Inflation Pushes Central Bank to Up Deposit Rates

The Central Bank raised interest rates on its deposit operations Friday to contain surging inflation, its first step away from the loose policy implemented after the financial crisis hammered the economy.

The bank lifted its deposit rates by 25 basis points but left the cost of lending operations — including the benchmark refinancing rate — unchanged, saying a narrower corridor between the cost of various instruments would increase the effectiveness of its interest rate policy.

Analysts said further tightening would likely follow in early 2011, given the Central Bank's increasing focus on price pressures and relative optimism on the strength of the economy.

"Inflation risks, as determined by monetary conditions, remain moderate but deserve greater attention from the authorities," the Central Bank said in a statement, adding that economic recovery remains on track. "The change … will not lead to a significant increase in the cost of funds for end borrowers."

The overnight deposit rate rose to 2.75 percent as of Monday. The refinancing rate remains at a record low of 7.75 percent.

"Increasing the deposit rates will lead to tighter conditions on the money market. Banks have nowhere to put their money and the only risk-free investment is Central Bank deposits," said Maxim Oreshkin at Credit Agricole.

"This was the first step on the fairly long path of tightening monetary policy."

Most analysts had expected no change Friday, but eight of out of the 19 analysts polled last week had forecast a hike in the overnight deposit rate. Some had also expected an increase in the refi rate.

"I think they will start to raise other rates from the end of January. The increases will be gradual, at 25 basis points a month, with a total potential of 75 to 100 bps by the end of the first half," said Maria Pomelnikova at Trust, who sees inflation reaching 9 percent by mid-2011.

The bank last hiked rates in late 2008 in a bid to support the ruble and deter capital flight, but subsequently cut them again as the economy contracted sharply.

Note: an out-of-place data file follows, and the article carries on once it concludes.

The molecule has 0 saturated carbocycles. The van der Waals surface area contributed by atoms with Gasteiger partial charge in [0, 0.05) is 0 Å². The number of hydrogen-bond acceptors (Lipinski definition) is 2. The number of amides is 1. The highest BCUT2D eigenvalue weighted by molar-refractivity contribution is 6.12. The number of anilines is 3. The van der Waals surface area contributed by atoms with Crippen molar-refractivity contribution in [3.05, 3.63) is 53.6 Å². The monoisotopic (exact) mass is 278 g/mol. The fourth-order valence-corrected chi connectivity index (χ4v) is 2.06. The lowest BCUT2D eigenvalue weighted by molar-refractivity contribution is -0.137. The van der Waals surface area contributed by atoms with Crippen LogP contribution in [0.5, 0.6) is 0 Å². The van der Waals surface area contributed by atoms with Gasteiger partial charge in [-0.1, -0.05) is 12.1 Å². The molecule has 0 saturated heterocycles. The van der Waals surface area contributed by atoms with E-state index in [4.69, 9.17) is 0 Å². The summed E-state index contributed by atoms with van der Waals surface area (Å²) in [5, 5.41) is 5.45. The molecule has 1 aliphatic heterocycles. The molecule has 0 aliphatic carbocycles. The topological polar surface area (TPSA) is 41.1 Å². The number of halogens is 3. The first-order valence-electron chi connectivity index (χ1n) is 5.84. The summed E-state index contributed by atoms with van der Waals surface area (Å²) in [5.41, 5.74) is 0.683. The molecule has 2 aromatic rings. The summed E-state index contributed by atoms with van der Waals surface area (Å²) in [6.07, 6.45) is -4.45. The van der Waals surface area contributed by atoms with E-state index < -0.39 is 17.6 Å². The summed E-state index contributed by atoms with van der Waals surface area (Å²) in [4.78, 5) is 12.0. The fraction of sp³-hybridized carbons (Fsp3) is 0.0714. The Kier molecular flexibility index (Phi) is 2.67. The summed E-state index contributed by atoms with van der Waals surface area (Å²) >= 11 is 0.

The ruble and money market showed little reaction to the actual decision, having surged this month in anticipation.

Longer term, if more rate hikes follow, the ruble could continue to appreciate as it recovers its status of a high-yielding currency, analysts said.

Weekly inflation has accelerated to 0.3 percent, bringing the year-to-date figure to 8.4 percent and leaving real interest rates deep in negative territory.

Ahead of the decision, Central Bank governor Sergei Ignatyev told lawmakers that he was "worried about inflation," although its spike was mostly caused by a rise in food prices after the worst drought in more than half a century.

Policymakers are concerned that second-round effects, such as rising meat prices, will push inflation higher toward the middle of next year. That may lead the Central Bank to miss its end-2011 inflation target of 6 to 7 percent.

By raising only deposit rates, which serve as the de facto policy rate at a time of abundant liquidity, the Central Bank is seeking to shift toward a policy framework where interest rates will supplant the exchange rate as the primary focus.

The ultimate goal is to introduce a conventional inflation targeting regime, but with policy rates deeply negative in real terms that remains a considerable way off.

With the corridor still some 500 basis points wide, the Central Bank could continue to limit its tightening to the deposit rates given that high liquidity means that banks are less interested in borrowing money from the Central Bank.

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